Leaning into Social Issues with Purpose

There’s a risk as communicators that we only think about purpose in relation to vision or mission statements. In a new article for, The Foundation for Leaning into Social Issues, I argue it’s important we also look at it in the broader business context.



The Milton Friedman idea that the sole purpose of a company is to increase profits is not only one dimensional, but among most CEOs, seen as out-of-date. Professor Michael E. Porter and Mark R. Kramer’s broader perspective that the purpose of a corporation is to create shared value is detailed in their seminal 2011 Harvard Business Review paper. This brings communications and profit-oriented visions of purpose together.

This framing provides a way to think about one of the most critical issues of the day – should companies be leaning into social issues or leaning out?

In the new article I note: “A broad view of purpose will lead to companies leaning in, while a narrow view that purpose is simply about profit will lead a company CEO to step back if they start losing money as a consequence of taking positions on social issues.”   

Bud Light’s response to its communications challenges underscore that the different visions of purpose are very much in play. It highlights the risk of rupture when a purpose-driven mission collides with business economics.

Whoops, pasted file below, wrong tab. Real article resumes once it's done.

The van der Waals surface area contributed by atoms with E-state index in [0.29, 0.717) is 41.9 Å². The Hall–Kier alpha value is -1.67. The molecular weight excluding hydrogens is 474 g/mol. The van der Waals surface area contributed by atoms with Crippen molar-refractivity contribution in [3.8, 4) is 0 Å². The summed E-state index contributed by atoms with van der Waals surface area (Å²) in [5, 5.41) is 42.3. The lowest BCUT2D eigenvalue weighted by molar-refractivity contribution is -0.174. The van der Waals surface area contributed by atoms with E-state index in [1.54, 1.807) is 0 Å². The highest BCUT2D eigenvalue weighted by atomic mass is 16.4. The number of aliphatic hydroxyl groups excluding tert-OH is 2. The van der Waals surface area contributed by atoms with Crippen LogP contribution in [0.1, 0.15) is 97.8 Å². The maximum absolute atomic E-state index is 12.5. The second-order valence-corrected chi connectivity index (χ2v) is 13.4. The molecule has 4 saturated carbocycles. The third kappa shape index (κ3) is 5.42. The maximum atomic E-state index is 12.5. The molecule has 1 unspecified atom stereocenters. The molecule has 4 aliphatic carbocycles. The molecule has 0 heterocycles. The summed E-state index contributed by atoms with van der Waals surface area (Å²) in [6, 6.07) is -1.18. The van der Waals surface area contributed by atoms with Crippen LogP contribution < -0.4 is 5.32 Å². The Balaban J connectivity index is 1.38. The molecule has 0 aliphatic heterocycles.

“When purpose around mission and profit are fully aligned – or put another way, companies fully embrace the vision that creating social value will generate profits over the long term – it’s far more likely a company will push back on critics and stick to its stated mission.”

There are ongoing discussions in boardrooms across America about what they will do if they come under attack in our current culture wars. In the CommPRO article, I detail two potential outcomes. One, the “vanillafication” of marketing and engagement with clients and customers. The other, that with communicators’ help, “there will be a stiffening of spines and recognition that the mission side of purpose is not something to be dumped overboard at the first sign of trouble.”

If the latter is the actual outcome – rather than wishful thinking – and businesses see clients returning after the initial crisis has passed, the big idea of creating social value through purpose will, to a great extent, be validated.

But as I note, this isn’t proving to be the case for Bud Light. “While I’d like to remain hopeful that the wheels have not come off the social purpose train, if as a society, we have gone so far down the rabbit hole that significant numbers of Americans will permanently stop drinking Bud Light, going to Disney, or eating apple pie, based on politics, then all bets are off.”           


About the Author: Simon Erskine Locke is CEO of communications agency and professional search and services platform, CommunicationsMatch™. He is a regular contributor to and other trade media. He is a former head of Corporate Communications at blue-chip brands, a founder of agencies, a writer and VP of the Foreign Press Association.

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